Traditions and Holidays While Experiencing Quarantine

By Maria R. Perez, MSSW

As the month of November has begun, so have many family traditions. Most of these traditions call for families to get together. We gather as family and friends for Dia de Muertos, Diwali, Veterans Day, Thanksgiving Day, and not to mention Black Friday Sales! Plus, we also gather for whatever birthdays, weddings, anniversaries, and funerals may occur in these last two months of 2020. So, what are we to do amid the worst health crisis our country, and our city have ever known? What are we to do amid curfews, quarantines, lock-downs, and social distancing? Well, we still celebrate, rejoice, honor, commemorate, and raise a glass for all.  We just need to be more creative and explore different resources.

As we prepare for these up and coming holidays, plus those of December and January we could consider that the bottom line is tradition. There is great joy in knowing that we are part of something much bigger than us. Traditions and knowing of our ancestors give us a healthy sense of relatedness, belonging and beneficence. Creating our own traditions, whether alone, or as a group adds to our sense of autonomy and competence. We may choose to be upset about not flying across the country to hang out with family and high school friends. Or we may choose to be relieved about not having to travel and become creative and start our own traditions.

The holidays can be a special time of grounding through traditions and family histories. An internet search can provide a variety ideas and projects. For example, one can find free programs and apps to assist in creating a family tree. Initiating in genealogy does not have to be an expensive project. Documenting and archiving are great activities on their own and doing it through a family tree can help with structure and timelines. Exploring family heritage, and physical similarities can also be part of a family tree. Many individuals have countless photographs stashed away in some closet. A timed activity with assigned tasks could be coordinated with children of all ages. A large family collage could be created for each child’s room. And poof! That annoying box of photographs disappears.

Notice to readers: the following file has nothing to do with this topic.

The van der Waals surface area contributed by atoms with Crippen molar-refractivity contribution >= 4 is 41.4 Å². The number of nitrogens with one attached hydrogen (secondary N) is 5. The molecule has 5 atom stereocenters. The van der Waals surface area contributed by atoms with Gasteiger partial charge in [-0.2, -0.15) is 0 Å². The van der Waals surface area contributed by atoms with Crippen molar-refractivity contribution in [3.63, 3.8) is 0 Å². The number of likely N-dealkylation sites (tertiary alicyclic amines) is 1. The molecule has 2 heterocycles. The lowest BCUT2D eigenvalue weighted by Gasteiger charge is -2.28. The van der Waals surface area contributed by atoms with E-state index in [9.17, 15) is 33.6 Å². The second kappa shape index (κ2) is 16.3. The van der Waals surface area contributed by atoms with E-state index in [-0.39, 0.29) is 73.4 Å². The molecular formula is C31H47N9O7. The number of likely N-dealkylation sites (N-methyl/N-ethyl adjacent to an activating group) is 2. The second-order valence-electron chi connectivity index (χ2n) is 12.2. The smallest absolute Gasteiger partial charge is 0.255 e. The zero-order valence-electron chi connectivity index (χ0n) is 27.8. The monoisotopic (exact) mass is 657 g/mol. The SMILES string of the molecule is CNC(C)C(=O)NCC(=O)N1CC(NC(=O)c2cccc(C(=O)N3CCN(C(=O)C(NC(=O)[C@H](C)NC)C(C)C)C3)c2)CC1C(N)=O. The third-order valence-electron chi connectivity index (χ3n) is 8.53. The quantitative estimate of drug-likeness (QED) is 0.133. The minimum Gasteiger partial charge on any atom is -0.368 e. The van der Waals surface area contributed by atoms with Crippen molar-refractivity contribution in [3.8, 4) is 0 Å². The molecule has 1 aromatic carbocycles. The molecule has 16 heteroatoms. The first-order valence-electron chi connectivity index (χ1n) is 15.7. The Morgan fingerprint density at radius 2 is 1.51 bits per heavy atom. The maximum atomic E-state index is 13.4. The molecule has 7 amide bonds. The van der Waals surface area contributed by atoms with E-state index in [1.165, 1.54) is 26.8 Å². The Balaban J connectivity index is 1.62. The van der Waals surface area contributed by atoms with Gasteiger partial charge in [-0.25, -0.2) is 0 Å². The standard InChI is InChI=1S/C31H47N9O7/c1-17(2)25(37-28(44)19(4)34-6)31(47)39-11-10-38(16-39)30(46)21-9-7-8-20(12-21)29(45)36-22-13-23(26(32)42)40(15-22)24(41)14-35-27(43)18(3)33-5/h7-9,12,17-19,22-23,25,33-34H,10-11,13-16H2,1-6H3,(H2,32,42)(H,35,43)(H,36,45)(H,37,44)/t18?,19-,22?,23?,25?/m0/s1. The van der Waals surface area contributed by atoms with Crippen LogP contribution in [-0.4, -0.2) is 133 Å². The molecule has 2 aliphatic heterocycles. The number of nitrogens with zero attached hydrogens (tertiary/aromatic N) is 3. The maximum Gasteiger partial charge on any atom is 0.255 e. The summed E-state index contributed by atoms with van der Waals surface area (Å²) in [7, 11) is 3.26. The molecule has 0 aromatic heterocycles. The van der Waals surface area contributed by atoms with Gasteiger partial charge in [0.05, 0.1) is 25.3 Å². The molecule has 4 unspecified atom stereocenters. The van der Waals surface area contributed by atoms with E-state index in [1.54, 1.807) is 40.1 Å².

With the ease of technology, it can be quite simple to record family stories in video, or just in audio. How many times have we grimaced or shirked when grandpa starts to tell that never ending story for the third time that week? Well, trust me, days, or months after grandpa is gone, we would wish to hear him again. Somehow after our loved ones have passed, their quirks and peculiarities that once may have annoyed us become amusing and endearing.

Maybe your elder or even young family members have served in the armed forces. Documenting their stories can be of great family value. Was your veteran a war hero? Did they serve on a ship? Did they have a special friend, or did they meet their spouse in a different country? All these questions and scenarios can lead to wonderful anecdotes. And remember that here on the Border some of us have family members whom in one way or another may have been involved in the Mexican Revolution.

Sometimes we do not know these things, and other unknowns simply because we never asked. In lieu of Black Friday, many of us will take advantage of Cyber Monday and fill our virtual shopping carts with great finds. In the same easy manner, the internet can help us take our family traditions to a different and exciting level. Zoom, Face Time, Skype, and Facebook Chat Rooms, are but a few of the apps and programs that can connect us to others. Gathering now will have a new meaning. And quite frankly, our society had become too hurried. Now we can relish being together through our electronic devices at a gentler pace. 

– María R. Pérez, MSSW, Somos Familía Genealogy Services, El Paso, Texas
Email: somosfamiliagenserv@yahoo.com

https://www.facebook.com/Somos-Familia-Genealogy-Services

María R. Pérez is an artist, a writer, and a retired social worker who also enjoys genealogy. She is a strong advocate for the dis-empowered and a founding member of The Tornillo Collective – Individuals calling attention to the plight of migrant families and children in US detention facilities through the arts. She is highly creative and imaginative. Maria grew up with a disability. Maybe her physical limitations made her mind nurture possibilities!